Canadian Solar Inc. recently announced its wholly owned subsidiary, Recurrent Energy LLC, has signed two 15-year power purchase agreements (PPAs) with Silicon Valley Clean Energy and Monterey Bay Community Power for a 150-megawatt solar power system with 180 megawatt-hours (MWh) of battery storage. This joint procurement effort represents the largest contracted solar-plus-storage project in California to date.
This partnership resulted from a joint procurement process that Silicon Valley Clean Energy and Monterey Bay Community Power launched in September 2017 to source cost-effective, renewable power for their respective communities.
Power will be supplied from Recurrent Energy’s Slate photovoltaic-plus-storage project to be built in Kings County, California. The project is scheduled to reach commercial operation in 2021, and the energy represented by the contracts is enough to power 37,500 homes, providing Silicon Valley Clean Energy with 55% of the energy, and Monterey Bay with the other 45% of the combined output.
The project’s lithium-ion battery component is 45 MW nameplate with 180 MWh of energy capacity, allowing for four hours of flexible energy delivery.
California’s Energy Storage Conundrum
With California governor Jerry Brown’s recent announcement that California will move to 100% carbon free by 2045 (from 35% today), developers face a big decision: whether to repower existing assets or replace them with advancing renewable technologies. However, because the 100% renewable mandate is imposed by the state, it is possible the state would provide “some kind of preferential pricing, through PPAs or other incentives,” according to a new report from S&P Global Ratings.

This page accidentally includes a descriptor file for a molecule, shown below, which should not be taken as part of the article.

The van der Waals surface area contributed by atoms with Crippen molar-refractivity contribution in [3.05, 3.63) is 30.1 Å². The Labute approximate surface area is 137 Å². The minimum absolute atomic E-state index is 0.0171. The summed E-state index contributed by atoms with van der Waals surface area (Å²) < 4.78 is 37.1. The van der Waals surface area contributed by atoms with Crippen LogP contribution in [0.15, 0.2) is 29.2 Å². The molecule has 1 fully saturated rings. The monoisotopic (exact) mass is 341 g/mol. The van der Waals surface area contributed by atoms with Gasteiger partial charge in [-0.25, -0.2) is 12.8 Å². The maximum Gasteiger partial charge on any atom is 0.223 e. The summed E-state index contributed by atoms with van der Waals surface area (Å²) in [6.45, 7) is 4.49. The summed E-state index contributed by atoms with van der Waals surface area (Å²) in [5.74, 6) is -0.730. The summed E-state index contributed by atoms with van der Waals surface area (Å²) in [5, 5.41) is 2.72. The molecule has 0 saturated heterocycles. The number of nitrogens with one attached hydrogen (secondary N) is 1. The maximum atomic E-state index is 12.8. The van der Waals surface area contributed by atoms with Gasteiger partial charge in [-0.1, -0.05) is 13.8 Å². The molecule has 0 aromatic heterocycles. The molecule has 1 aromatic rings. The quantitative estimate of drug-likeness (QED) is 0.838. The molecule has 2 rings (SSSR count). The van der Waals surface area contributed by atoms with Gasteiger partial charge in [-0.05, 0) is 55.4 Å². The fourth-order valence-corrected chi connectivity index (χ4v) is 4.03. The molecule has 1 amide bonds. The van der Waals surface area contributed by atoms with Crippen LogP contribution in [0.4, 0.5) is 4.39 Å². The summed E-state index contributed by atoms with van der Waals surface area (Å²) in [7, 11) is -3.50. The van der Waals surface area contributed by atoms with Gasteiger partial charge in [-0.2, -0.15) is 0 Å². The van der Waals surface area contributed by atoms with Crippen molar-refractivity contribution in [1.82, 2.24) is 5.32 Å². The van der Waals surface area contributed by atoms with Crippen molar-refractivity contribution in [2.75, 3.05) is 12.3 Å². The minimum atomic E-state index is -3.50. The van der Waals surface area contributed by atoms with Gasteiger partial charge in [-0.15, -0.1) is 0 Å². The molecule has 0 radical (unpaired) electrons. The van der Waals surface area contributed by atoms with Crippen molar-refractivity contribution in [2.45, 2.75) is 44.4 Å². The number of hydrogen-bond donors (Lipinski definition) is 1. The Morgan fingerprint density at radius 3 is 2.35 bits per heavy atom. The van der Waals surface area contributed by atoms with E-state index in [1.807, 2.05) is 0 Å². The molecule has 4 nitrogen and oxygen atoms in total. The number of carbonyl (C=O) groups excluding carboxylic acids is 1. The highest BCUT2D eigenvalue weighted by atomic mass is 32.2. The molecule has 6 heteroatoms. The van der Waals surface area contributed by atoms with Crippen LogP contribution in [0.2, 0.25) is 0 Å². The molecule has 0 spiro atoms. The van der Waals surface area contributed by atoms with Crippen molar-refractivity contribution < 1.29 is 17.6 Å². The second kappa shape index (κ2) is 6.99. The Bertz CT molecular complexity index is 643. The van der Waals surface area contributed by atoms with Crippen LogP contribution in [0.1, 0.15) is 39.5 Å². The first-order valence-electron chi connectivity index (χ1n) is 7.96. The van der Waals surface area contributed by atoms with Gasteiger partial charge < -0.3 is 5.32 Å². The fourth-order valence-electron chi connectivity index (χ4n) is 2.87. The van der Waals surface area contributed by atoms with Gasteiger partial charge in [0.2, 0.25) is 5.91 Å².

The question of whether to replace existing assets with advancing renewable technologies will be particularly important in regards to aging turbines. This could better serve hydropower and geothermal assets, which have a longer asset life.
Other considerations that will arise as a result of the mandate: Battery storage must be improved, perhaps by as much as 200%, and new battery storage technologies must continue to develop. The state must also determine how to integrate its load-bearing utilities and community choice aggregators (CCAs) into the mix, the report states.
The report finds that, while gas-fired power generators will not see any immediate effect, they will ultimately face a significant threat to their market position, finances and credit stability. In fact, the significance of the mandate for the state’s electric utilities “cannot be overstated,” write the authors. S&P Global believes that important political, regulatory, and technological changes must be overcome to meet the governor’s goal. Currently, gas contributes about 33% of the state’s power.
Additionally, S&P Global says, bringing new renewable energy sources online will require a close look at debt funding: while they could be strong from a credit perspective, it will be important to evaluate evolving ESG risks.
- Solar and wind stand to benefit significantly as renewable energy mandates increase. Solar PV will make up the lion’s share of the power required to meet California’s ambitious targets.
- The timescale of Jerry Brown’s plan begets a new challenge for wind and solar. With an asset life of approximately twenty years, developers will have to determine whether to repower existing assets or replace them with advancing renewable technologies. This could better serve hydropower and geothermal assets, which have a longer asset life.
- The need for new renewable assets conjures one crucial question: how will it be financed? Though securing financing for utility-scale solar and wind comes without struggle, the rise of community choice aggregation (CCA) in California could raise doubt as the financing vehicles for these methods are less tested.